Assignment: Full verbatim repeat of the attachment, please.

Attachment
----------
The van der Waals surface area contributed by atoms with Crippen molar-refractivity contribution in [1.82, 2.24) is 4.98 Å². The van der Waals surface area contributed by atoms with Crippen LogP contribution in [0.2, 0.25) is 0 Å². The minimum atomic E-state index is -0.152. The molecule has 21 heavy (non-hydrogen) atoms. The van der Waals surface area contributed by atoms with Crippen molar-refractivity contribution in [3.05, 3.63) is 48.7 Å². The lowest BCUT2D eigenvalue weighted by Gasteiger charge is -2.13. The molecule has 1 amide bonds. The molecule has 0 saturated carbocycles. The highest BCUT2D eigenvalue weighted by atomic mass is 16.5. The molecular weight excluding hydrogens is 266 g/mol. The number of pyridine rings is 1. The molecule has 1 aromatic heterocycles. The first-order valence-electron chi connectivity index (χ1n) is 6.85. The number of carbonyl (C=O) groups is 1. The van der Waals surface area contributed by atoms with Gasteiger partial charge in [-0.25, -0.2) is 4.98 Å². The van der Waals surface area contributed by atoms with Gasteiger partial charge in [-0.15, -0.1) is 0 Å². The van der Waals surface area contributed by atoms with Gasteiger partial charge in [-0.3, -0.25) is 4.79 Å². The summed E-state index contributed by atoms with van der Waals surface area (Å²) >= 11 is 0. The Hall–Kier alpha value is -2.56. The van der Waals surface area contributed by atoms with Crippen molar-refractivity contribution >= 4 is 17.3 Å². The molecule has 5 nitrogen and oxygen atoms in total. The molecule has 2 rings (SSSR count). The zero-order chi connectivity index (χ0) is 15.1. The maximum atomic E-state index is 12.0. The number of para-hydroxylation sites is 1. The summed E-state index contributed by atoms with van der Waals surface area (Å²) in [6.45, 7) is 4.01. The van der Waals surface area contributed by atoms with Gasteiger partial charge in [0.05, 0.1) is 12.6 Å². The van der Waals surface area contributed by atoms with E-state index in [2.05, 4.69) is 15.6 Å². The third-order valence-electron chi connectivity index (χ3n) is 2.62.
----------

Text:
The van der Waals surface area contributed by atoms with Crippen molar-refractivity contribution in [1.82, 2.24) is 4.98 Å². The van der Waals surface area contributed by atoms with Crippen LogP contribution in [0.2, 0.25) is 0 Å². The minimum atomic E-state index is -0.152. The molecule has 21 heavy (non-hydrogen) atoms. The van der Waals surface area contributed by atoms with Crippen molar-refractivity contribution in [3.05, 3.63) is 48.7 Å². The lowest BCUT2D eigenvalue weighted by Gasteiger charge is -2.13. The molecule has 1 amide bonds. The molecule has 0 saturated carbocycles. The highest BCUT2D eigenvalue weighted by atomic mass is 16.5. The molecular weight excluding hydrogens is 266 g/mol. The number of pyridine rings is 1. The molecule has 1 aromatic heterocycles. The first-order valence-electron chi connectivity index (χ1n) is 6.85. The number of carbonyl (C=O) groups is 1. The van der Waals surface area contributed by atoms with Gasteiger partial charge in [-0.25, -0.2) is 4.98 Å². The van der Waals surface area contributed by atoms with Gasteiger partial charge in [-0.15, -0.1) is 0 Å². The van der Waals surface area contributed by atoms with Gasteiger partial charge in [-0.3, -0.25) is 4.79 Å². The summed E-state index contributed by atoms with van der Waals surface area (Å²) >= 11 is 0. The Hall–Kier alpha value is -2.56. The van der Waals surface area contributed by atoms with Crippen molar-refractivity contribution >= 4 is 17.3 Å². The molecule has 5 nitrogen and oxygen atoms in total. The molecule has 2 rings (SSSR count). The zero-order chi connectivity index (χ0) is 15.1. The maximum atomic E-state index is 12.0. The number of para-hydroxylation sites is 1. The summed E-state index contributed by atoms with van der Waals surface area (Å²) in [6.45, 7) is 4.01. The van der Waals surface area contributed by atoms with Gasteiger partial charge in [0.05, 0.1) is 12.6 Å². The van der Waals surface area contributed by atoms with E-state index in [2.05, 4.69) is 15.6 Å². The third-order valence-electron chi connectivity index (χ3n) is 2.62.